ASCO GI Interview Series: Robert Rosenberg, MD, Discusses Advantages of ColoPrint Test

Charles Bankhead
Published: Wednesday, Mar 02, 2011
At the 2011 symposium in San Francisco, California, Oncology & Biotech News spoke with the author of one of the featured presentations at the meeting. Robert Rosenberg, MD, of the Technical University of Munich in Germany, presented results from a retrospective evaluation of the ColoPrint test in patients with stage II colon cancer. Derived from a genome-wide search, the 18-gene microarray test is designed to distinguish highrisk from low-risk patients, leading to more informed clinical decision making about patients who will and will not benefit from adjuvant chemotherapy. The end result should be more efficient use of therapy in patients who need it and avoidance of toxicity and cost in patients who are unlikely to benefit. As Rosenberg explained in the following discussion, the results he presented suggest that the test might be superior to currently available clinical information used to identify patients who have stage II colon cancer and are most likely to benefit from adjuvant chemotherapy.

OBTN: Could you briefly discuss the underlying technology of this test?

Rosenberg: I was not directly involved in the development of the test. I was involved in the evaluation of it, so my understanding of the ColoPrint test is from that perspective. The test was developed from the whole genome, not a candidate-gene approach, where you would look for the most important genes that might be involved in development of a kind of cancer. The candidate-gene approach was the approach used to develop the OncoType test. For the ColoPrint test [researchers] used patients from the Netherlands to identify a prognostic gene set. From the whole genome, they identified 18 genes that correlated with colon cancer in the patients.

Then in the second step, they transferred these 18 genes in a test set. They combined these 18 genes with housekeeping genes, so it's a microarray platform. When the RNA is extracted from the tissue, depending on the gene expression profile, they get values which were identified as high risk or low risk.

The test has been evaluated in 2 validation studies, and additional studies are ongoing. Additionally, a multicenter prospective evaluation is being conducted, involving centers in the United States, Europe, and Asia. That study will involve about 600 patients with colon cancer.

The cutoff points for this test appear to be really robust, so they can clearly say whether the patient is high risk or low risk. Other tests have intermediate areas where it is not clear whether the test correlates with a high-risk or low-risk patient.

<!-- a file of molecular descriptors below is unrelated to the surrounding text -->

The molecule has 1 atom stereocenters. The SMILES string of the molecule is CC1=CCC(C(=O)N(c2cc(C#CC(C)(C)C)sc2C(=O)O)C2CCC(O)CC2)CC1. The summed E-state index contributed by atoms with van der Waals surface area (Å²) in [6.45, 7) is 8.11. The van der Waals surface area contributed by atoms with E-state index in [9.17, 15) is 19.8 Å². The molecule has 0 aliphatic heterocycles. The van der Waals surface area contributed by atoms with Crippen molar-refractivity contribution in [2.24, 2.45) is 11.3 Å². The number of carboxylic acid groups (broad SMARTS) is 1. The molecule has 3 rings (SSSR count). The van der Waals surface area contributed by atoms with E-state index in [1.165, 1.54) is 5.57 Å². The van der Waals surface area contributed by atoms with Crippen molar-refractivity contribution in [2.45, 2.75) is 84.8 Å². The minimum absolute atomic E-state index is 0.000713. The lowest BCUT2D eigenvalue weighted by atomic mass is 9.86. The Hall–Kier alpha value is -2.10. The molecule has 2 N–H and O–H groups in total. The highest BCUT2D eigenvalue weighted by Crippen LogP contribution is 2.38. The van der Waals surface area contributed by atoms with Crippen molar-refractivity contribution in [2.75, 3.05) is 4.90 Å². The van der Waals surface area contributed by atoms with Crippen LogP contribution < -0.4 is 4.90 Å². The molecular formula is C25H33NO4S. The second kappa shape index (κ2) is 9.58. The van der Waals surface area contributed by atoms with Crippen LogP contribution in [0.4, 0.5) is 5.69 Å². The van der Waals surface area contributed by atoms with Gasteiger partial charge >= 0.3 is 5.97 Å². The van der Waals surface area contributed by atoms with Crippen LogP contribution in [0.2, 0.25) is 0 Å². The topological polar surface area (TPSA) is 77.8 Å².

Is the ColoPrint test designed for a specific group or subset of patients with colon cancer? What types of patients would be good candidates for the test?

It seems best suited for patients with stage II colon cancer. Those are patients who have medium- or large-size tumors--which can be T3 or T4 tumors--with no lymph node involvement or distant metastases. These are patients who generally have a good prognosis, with a 5-year survival in the range of 85% to 90%. We know that even in this stage there are 25% to 30% of patients who do not have such a good prognosis. The ColoPrint test uses different parameters where we can identify the 25% to 30% of patients who clearly have the worst prognosis. We haven't [yet established] hard parameters to identify these patients. We have the American Society of Clinical Oncology (ASCO) recommendations, but even [the ASCO parameters] are not very [specific]. So, it seems that this test will help us identify some of these patients for whom we do not have good parameters to determine their prognosis.

From the perspective of a practicing oncologist, could you take us through the steps or the process involved in obtaining results with the ColoPrint test?

We are surgeons, and when we perform the operation we take a specimen and give it immediately to the pathologist, who comes to the operating room. We have that advantage that might not be available everywhere--the pathologist in the operating room. The pathologist determines the tumor size, which is important to be sure that we achieved the correct resection and that we are fine with respect to the resection. Then we remove a 0.5-cm piece of the specimen and immediately insert the tissue into a stabilization solution provided by the [ColoPrint] manufacturer. The tissue is then sent to the manufacturer.

At the moment I cannot say how long the wait will be to get the test result for future patients. This was a retrospective analysis that we presented at this meeting. We are currently participating in a prospective multicenter clinical trial, and we don't receive the results immediately. I would guess that the results would be ready within 1, 2, 3 days, but I don't know for sure.

How might the results of the test influence your decision making about the management of a specific patient? If the results showed the patient to be low risk, high risk, or in the middle, how would that affect your approach to treatment?

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